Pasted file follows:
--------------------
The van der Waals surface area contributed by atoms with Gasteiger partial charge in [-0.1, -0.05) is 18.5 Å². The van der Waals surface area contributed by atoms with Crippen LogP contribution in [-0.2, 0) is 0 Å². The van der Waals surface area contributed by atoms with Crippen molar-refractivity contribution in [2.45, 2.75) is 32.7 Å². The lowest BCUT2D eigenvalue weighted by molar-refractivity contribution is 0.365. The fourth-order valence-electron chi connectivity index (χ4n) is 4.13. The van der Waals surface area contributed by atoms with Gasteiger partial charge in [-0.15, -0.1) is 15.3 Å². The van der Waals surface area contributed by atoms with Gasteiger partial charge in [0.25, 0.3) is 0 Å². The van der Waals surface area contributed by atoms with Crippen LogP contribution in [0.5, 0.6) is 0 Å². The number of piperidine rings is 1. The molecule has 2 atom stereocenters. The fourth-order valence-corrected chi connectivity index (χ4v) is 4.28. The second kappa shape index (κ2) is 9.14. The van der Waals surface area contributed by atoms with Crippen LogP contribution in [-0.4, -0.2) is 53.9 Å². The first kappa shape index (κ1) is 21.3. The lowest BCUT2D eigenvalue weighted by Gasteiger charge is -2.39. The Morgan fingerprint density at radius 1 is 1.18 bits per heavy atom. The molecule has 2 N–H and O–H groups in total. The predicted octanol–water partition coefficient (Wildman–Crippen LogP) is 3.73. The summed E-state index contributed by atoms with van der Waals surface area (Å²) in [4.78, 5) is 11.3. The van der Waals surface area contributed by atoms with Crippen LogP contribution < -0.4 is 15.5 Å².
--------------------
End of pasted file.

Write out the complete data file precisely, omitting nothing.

The van der Waals surface area contributed by atoms with Gasteiger partial charge in [-0.1, -0.05) is 18.5 Å². The van der Waals surface area contributed by atoms with Crippen LogP contribution in [-0.2, 0) is 0 Å². The van der Waals surface area contributed by atoms with Crippen molar-refractivity contribution in [2.45, 2.75) is 32.7 Å². The lowest BCUT2D eigenvalue weighted by molar-refractivity contribution is 0.365. The fourth-order valence-electron chi connectivity index (χ4n) is 4.13. The van der Waals surface area contributed by atoms with Gasteiger partial charge in [-0.15, -0.1) is 15.3 Å². The van der Waals surface area contributed by atoms with Gasteiger partial charge in [0.25, 0.3) is 0 Å². The van der Waals surface area contributed by atoms with Crippen LogP contribution in [0.5, 0.6) is 0 Å². The number of piperidine rings is 1. The molecule has 2 atom stereocenters. The fourth-order valence-corrected chi connectivity index (χ4v) is 4.28. The second kappa shape index (κ2) is 9.14. The van der Waals surface area contributed by atoms with Crippen LogP contribution in [-0.4, -0.2) is 53.9 Å². The first kappa shape index (κ1) is 21.3. The lowest BCUT2D eigenvalue weighted by Gasteiger charge is -2.39. The Morgan fingerprint density at radius 1 is 1.18 bits per heavy atom. The molecule has 2 N–H and O–H groups in total. The predicted octanol–water partition coefficient (Wildman–Crippen LogP) is 3.73. The summed E-state index contributed by atoms with van der Waals surface area (Å²) in [4.78, 5) is 11.3. The van der Waals surface area contributed by atoms with Crippen LogP contribution < -0.4 is 15.5 Å².